ILNews

Federal court rules in favor of Indy company

Jennifer Nelson
January 1, 2008
Back to TopCommentsE-mailPrintBookmark and Share
A federal appeals court in Florida has upheld an Indianapolis-based company's right to sell distant networking programming to its customers, finding the company was acting in accordance with the Satellite Home Viewer Act (SHVA).

The unanimous opinion from the 11th Circuit Court of Appeals Monday, CBS Broadcasting Inc., et al. v. EchoStar Communications d.b.a. DISH Network, et al. No. 07-10020, ruled National Programming Service (NPS), a proposed intervenor-cross-appellant on the case, has the right to lease satellite equipment from EchoStar Communications Corp. even though EchoStar was involved in a lawsuit and had an injunction in place prohibiting the company from transmitting network programming to served and unserved customers.

Under SHVA, satellite carriers like NPS are able to get a compulsory, statutory license to engage in secondary transmission of copyrighted programming to unserved households - those that are unable to receive network programming at a specified level of intensity through the use of conventional rooftop antennas.

NPS saw an opportunity to step into the business after the injunction was placed against EchoStar. In 2006, NPS reached a deal with EchoStar about leasing its satellite equipment, which allowed NPS to use EchoStar's satellite transponder to retransmit distant network programming to unserved households that signed with NPS.

In 1998, several television networks and their affiliates sued EchoStar in the U.S. District Court for the Southern District of Florida claiming the company improperly provided distant network programming to served households - subscribers to the DISH Network satellite brand. An injunction was entered to stop the company from providing the programming under the SHVA's statutory license.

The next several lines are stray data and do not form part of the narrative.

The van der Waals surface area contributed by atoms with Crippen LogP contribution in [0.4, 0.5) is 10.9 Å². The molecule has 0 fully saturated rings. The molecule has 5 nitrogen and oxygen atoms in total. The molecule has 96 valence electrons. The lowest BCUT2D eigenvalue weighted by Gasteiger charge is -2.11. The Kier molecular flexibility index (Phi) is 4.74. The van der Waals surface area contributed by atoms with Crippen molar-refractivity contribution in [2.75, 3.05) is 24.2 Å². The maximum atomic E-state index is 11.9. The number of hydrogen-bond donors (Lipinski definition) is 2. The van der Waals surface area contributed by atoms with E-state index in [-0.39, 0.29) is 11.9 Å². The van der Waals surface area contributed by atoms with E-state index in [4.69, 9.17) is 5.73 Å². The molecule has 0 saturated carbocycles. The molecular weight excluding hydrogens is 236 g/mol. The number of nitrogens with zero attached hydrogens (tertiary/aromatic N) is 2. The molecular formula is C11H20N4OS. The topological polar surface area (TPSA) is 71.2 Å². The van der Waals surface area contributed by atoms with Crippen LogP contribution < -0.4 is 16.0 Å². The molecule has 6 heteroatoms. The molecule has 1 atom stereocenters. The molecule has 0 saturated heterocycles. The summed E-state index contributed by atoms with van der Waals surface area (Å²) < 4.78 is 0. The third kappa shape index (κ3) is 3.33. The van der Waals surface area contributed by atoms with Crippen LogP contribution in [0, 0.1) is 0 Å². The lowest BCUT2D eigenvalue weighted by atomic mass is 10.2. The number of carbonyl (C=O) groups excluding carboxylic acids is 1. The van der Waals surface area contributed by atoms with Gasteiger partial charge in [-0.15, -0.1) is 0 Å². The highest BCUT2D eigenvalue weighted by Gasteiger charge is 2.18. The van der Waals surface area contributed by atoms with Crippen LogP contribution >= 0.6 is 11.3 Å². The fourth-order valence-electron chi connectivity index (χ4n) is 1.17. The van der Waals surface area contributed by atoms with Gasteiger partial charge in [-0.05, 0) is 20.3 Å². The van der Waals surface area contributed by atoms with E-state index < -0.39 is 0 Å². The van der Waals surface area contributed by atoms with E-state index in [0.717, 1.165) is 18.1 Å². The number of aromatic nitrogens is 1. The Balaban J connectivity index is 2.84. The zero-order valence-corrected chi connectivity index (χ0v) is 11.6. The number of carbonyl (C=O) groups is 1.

After the deal was reached between NPS and EchoStar, the television networks accused NPS of violating the injunction. The Florida federal court and now the 11th Circuit have ruled in favor of NPS.

The appellate court ruled NPS was lawfully transmitting network signals to unserved households pursuant to the act, said Todd Vare, partner at Barnes & Thornburg's intellectual property department who represented NPS in the suit.

"It's an important ruling in terms of how the court interpreted the statute," he said, adding it "allowed NPS to lease satellite equipment from somebody else without that somebody else somehow being subject to the statute."

The ruling also touched upon a public policy issue in the small-dish market. There were only two competitors - DISH Network and DIRECTV. If the injunction issued against EchoStar applied to NPS, then customers would have been left with only one provider and it would have essentially created a monopoly in the small-dish market, Vare said.
ADVERTISEMENT

Post a comment to this story

COMMENTS POLICY
We reserve the right to remove any post that we feel is obscene, profane, vulgar, racist, sexually explicit, abusive, or hateful.
 
You are legally responsible for what you post and your anonymity is not guaranteed.
 
Posts that insult, defame, threaten, harass or abuse other readers or people mentioned in Indiana Lawyer editorial content are also subject to removal. Please respect the privacy of individuals and refrain from posting personal information.
 
No solicitations, spamming or advertisements are allowed. Readers may post links to other informational websites that are relevant to the topic at hand, but please do not link to objectionable material.